Canadians are staying in the workforce longer, but whether that’s a good or bad thing depends on whom you ask.

A recent report by the C.D. Howe Institute estimates that over the coming two decades, Canadians are likely to stay working for an additional five years, and says that this is good news for the economy. In Later Retirement: The Win-Win Solution, author Peter Hicks says that delaying retirement will have positive economic and fiscal effects, reducing pressures on government finances and pension funding.

“The trend toward later retirement will significantly reduce, although not entirely offset, the much-discussed negative macroeconomic and labour market effects of population aging,” said Hicks, a former federal assistant deputy minister. “This suggests that compensating policy reforms are still needed but can be less draconian than has often been thought to be necessary.”

Hicks says that baby boomers will continue working later into life as a result of both social and economic pressures, and this delaying of retirement will occur regardless of any action by the government to raise the retirement age—something that’s expected to be addressed in the federal budget announcement this Thursday and has been the subject of much recent controversy.

The debate surrounding Canada’s retirement age arose after Stephen Harper alluded to a possible Old Age Security (OAS) policy change at January’s World Economic Forum in Davos, Switzerland. He said that Canada’s current system is financially unsustainable—a comment that opened the floodgates for opinions from a variety of think tanks, organizations and other politicians, who have been weighing in over the weeks since then.

A February report by the Parliamentary Budget Office set off a heated debate in the House of Commons with its claim that Canada’s OAS benefits aren’t only sustainable, but that there’s fiscal room to increase them.

And some analysts have said that raising the retirement age could have negative consequences for the provinces, which will be forced to top up social program supplements for low-income seniors.

“I think this is another example of federal downloading onto the provinces,” said Allan Maslove, a professor at Carleton University’s School of Public Policy & Administration.

Recent changes to the CPP rules have included incentives for Canadians to work longer and delay receipt of government benefits. Effective Jan. 1, 2012, employees who receive CPP before age 65 will see a reduction in benefits, whereas those who postpone receipt until after age 65—but no later than age 70—will see an increase in the benefit.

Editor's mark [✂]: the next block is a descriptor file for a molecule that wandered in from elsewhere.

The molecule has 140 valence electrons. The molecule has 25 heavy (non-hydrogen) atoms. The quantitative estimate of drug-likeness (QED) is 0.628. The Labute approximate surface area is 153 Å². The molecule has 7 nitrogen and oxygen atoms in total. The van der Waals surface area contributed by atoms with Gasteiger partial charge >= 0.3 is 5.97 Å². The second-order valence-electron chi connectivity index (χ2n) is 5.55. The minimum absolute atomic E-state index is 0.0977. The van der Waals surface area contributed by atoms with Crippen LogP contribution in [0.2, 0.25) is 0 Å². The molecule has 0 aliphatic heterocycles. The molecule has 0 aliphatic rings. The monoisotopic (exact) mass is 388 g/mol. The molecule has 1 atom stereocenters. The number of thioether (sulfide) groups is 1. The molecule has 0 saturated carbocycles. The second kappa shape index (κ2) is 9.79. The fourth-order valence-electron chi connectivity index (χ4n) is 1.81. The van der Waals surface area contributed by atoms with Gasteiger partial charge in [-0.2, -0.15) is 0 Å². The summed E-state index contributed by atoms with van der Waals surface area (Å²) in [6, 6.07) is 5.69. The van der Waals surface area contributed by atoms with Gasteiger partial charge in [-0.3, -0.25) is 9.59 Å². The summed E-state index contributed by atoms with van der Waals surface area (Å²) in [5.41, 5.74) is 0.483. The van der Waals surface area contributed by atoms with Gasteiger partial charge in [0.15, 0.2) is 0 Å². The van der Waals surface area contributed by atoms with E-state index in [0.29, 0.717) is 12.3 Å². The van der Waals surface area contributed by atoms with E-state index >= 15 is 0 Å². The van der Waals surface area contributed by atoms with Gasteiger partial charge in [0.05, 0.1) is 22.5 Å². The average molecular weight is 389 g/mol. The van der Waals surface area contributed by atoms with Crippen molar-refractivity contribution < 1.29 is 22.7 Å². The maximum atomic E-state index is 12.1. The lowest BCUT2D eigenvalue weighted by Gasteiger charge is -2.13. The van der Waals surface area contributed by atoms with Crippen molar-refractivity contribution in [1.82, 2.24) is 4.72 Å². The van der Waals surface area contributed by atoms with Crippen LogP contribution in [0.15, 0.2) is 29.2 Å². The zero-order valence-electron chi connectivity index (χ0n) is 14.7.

“It’s clearly an attempt to encourage individuals to postpone receipt of CPP benefits as soon as possible,” Dave Ablett, director of tax and estate planning with Investors Group, told Benefits Canada. “Currently, about 65% of all participants in CPP took those benefits before age 65. And only about 4% of those individuals actually postpone receiving CPP. People are not prevented from taking their benefits before age 65, but there will now be a higher penalty to do so.”

Some critics have said that Canadians working longer isn’t just a negative for those approaching retirement but also for the younger generation coming up behind them.

According to a report by PwC, gen X employees are missing out on career opportunities due to boomers who are working longer and gen Ys who are quickly moving up the ranks.

“With older workers staying on longer and [with] younger employees hunger[ing] for advancement [and] coming up from below, the potential for disaffection in the generation X ranks is significant,” says PwC’s report, Value Through Your People.

In addition, boomers and gen Y employees have also continued to dominate headlines and the attention of employers over the same period, with boomers being characterized as having valuable knowledge and gen Y employees being identified as young, energetic and innovative individuals.

“Gen Xers are being ‘squeezed’ by older workers delaying retirement and younger workers,” said Philip Hunter, director in PwC’s people and change practice. “Contributing factors may also include changes to operating models favouring relationship skills [over] management expertise, and career paths characterized by more stringent promotion criteria at more senior levels, which would disproportionately impact gen Xers.”

A separate report by TD Economics last month found that since the economic recovery began in 2009, individuals aged 60 years and older have accounted for approximately one-third of all net new job gains—a striking figure given that these individuals also only make up about 8% of the total labour force.

As for whether this increase in the number of Canadians working beyond age 65 is a trend by choice or necessity, the debate carries on.

Copyright © 2020 Transcontinental Media G.P. Originally published on benefitscanada.com

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Ron Clerk:

One improvement to the pension system would be a guaranteed entitlement to CPP and OAS with no actuarial reduction after 43 years of contributions.The system design does not consider those who started their careers in their teenage years but it favours those who start careers at 30 years of age.ie: those who control the funds

Wednesday, March 28 at 6:36 am | Reply

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